As the conservative Tea Party movement has picked up steam over the past year, leading national media outlets—many of which were slow to cover the movement at first—have begun to pay more attention. On Tuesday, the movement’s mainstream media profile was raised quite a bit, as The New York Times published a 4,500-word front-page story, the product of five months of work by Pulitzer Prize-winning reporter David Barstow. On Tuesday afternoon, Barstow discussed his reporting process, and what he learned about the Tea Party, with CJR assistant editor Greg Marx.
Greg Marx: When did you first get started on this story, and what drew you to it?
David Barstow: As my editors in the investigative unit and I were watching the events of last summer—the town halls, the rise of the Tea Party movement—we were thinking about how to examine this more carefully, to figure out what’s going on. And as I was trying to think of a way to start wrapping my arms around the subject, it happened that the Tea Party Express bus tour was about to embark and cross the country, stopping at rallies all over the place. And it just seemed that one really good way to quickly get a sense of the people who are drawn to the movement was to get on that bus and go across the country with them. We stopped at thirty or more different Tea Party rallies during that fifteen-, sixteen-day period, and it gave me a chance to begin doing literally hundreds of interviews to see the thematic connections between the folks who were showing up at these events.
I realized fairly quickly, though, that the Tea Party Express in its own way was a somewhat anomalous creation. It was something that a group of political operatives in California had put together to serve a pretty distinct agenda, which was to try to harness the energy of the movement to flip congressional seats from blue to red. The people who were running that bus tour were not really representative of the Tea Party movement as a whole, which was very much a grassroots creation that was drawing in lots of newcomers who were extremely concerned about preserving their independence and not being co-opted. And that fear included the Tea Party Express—for example, people in Spokane, Wash., debated for days and days about whether or not they should even host the Tea Party Express.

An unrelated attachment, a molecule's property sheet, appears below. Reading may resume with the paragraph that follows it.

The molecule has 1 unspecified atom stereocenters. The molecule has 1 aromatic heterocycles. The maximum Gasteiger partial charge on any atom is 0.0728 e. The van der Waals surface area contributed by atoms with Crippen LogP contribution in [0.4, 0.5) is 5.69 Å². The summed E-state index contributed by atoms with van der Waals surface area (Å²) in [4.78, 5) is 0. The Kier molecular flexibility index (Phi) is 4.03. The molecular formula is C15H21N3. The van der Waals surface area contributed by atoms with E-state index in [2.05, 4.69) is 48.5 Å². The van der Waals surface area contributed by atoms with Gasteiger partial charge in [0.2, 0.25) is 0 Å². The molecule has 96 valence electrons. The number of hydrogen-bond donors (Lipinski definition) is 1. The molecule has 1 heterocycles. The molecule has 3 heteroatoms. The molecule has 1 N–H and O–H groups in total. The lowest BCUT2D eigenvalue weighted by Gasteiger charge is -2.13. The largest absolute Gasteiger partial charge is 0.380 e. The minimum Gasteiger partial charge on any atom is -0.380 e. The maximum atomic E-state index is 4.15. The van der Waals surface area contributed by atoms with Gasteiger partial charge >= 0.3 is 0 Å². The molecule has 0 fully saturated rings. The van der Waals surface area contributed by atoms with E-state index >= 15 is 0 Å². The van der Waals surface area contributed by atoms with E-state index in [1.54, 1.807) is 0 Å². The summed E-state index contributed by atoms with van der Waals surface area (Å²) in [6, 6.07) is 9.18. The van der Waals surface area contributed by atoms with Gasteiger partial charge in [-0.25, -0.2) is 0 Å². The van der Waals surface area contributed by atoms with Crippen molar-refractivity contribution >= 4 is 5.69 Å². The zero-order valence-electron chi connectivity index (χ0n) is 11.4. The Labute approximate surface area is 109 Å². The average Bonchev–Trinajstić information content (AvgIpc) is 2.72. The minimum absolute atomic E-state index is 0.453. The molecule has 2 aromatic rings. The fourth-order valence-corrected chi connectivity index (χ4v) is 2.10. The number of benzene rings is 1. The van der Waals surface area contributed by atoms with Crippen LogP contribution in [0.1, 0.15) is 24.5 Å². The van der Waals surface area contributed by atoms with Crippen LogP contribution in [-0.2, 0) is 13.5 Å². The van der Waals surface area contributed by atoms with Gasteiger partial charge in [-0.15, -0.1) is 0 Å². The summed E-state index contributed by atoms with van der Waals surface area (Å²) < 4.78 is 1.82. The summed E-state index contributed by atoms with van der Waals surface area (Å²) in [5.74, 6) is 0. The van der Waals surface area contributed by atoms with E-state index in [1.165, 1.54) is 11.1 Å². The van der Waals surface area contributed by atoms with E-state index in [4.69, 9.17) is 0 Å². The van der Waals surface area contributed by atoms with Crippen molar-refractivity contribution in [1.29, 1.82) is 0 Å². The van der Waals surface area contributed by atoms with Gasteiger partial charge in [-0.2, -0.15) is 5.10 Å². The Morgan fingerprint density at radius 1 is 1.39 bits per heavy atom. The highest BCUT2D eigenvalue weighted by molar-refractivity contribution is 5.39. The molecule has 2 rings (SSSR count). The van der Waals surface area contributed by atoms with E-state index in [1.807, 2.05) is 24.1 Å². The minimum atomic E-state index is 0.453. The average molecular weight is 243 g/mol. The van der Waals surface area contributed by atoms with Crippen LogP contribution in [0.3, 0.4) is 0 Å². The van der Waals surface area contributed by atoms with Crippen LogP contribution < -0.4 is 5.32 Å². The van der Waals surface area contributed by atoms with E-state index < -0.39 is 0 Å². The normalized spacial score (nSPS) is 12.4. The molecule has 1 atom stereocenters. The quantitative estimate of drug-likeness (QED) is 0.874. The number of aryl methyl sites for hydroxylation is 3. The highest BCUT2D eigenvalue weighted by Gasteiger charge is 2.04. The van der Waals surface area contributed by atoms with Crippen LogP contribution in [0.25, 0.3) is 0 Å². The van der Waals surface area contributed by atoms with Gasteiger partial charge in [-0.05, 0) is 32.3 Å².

In the end, the bus tour hardly figured into my story at all. That first phase of reporting was an opportunity to get a broad feel for the kinds of people, the kinds of issues that were connecting all of these different protests around the country. But what I really wanted to deal with was this idea of people being transformed by this movement, of someone like Pam Stout, who had never even given a campaign donation in her life, suddenly becoming president of her local Tea Party.
GM: When did you settle on that story?
DB: I’m not sure I could put a finger on it. But at some point along the way I was struck by the number of people who had really been transformed since the recession hit. You could not miss the number of people who were drawn to this movement because of the events of the fall of ’08. That was one theme that became really clear to me—their incredible anger at the economic pain that they were witnessing in their own lives and the lives of their friends and family, and their anger and disappointment at the government’s role in both the events that led to the recession and the response, especially the bailouts.
The other thing that came through was this idea of impending tyranny. You could not go to Tea Party rallies or spend time talking to people within the movement without hearing that fear expressed in myriad ways. I was struck by the number of people who had come to the point where they were literally in fear of whether or not the United States of America would continue to be a free country. I just started seeing that theme come up everywhere I went.